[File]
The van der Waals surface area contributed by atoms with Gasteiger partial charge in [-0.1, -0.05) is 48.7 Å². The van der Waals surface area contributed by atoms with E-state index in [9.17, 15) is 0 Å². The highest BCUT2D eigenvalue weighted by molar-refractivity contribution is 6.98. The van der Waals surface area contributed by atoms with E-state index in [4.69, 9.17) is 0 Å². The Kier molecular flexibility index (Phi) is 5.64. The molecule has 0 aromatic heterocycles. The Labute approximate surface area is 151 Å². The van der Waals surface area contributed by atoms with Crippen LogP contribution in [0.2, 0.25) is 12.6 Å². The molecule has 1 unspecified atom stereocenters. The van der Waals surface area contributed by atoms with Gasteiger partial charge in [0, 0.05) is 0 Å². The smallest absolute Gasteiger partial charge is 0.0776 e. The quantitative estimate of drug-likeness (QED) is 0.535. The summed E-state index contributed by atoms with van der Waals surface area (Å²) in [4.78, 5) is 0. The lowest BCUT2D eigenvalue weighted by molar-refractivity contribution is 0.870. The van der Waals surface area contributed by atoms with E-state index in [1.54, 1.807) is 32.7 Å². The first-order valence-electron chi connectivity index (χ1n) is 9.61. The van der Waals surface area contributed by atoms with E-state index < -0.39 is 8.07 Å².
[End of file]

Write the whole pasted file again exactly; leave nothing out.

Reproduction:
The van der Waals surface area contributed by atoms with Gasteiger partial charge in [-0.1, -0.05) is 48.7 Å². The van der Waals surface area contributed by atoms with E-state index in [9.17, 15) is 0 Å². The highest BCUT2D eigenvalue weighted by molar-refractivity contribution is 6.98. The van der Waals surface area contributed by atoms with E-state index in [4.69, 9.17) is 0 Å². The Kier molecular flexibility index (Phi) is 5.64. The molecule has 0 aromatic heterocycles. The Labute approximate surface area is 151 Å². The van der Waals surface area contributed by atoms with Crippen LogP contribution in [0.2, 0.25) is 12.6 Å². The molecule has 1 unspecified atom stereocenters. The van der Waals surface area contributed by atoms with Gasteiger partial charge in [0, 0.05) is 0 Å². The smallest absolute Gasteiger partial charge is 0.0776 e. The quantitative estimate of drug-likeness (QED) is 0.535. The summed E-state index contributed by atoms with van der Waals surface area (Å²) in [4.78, 5) is 0. The lowest BCUT2D eigenvalue weighted by molar-refractivity contribution is 0.870. The van der Waals surface area contributed by atoms with E-state index in [1.54, 1.807) is 32.7 Å². The first-order valence-electron chi connectivity index (χ1n) is 9.61. The van der Waals surface area contributed by atoms with E-state index < -0.39 is 8.07 Å².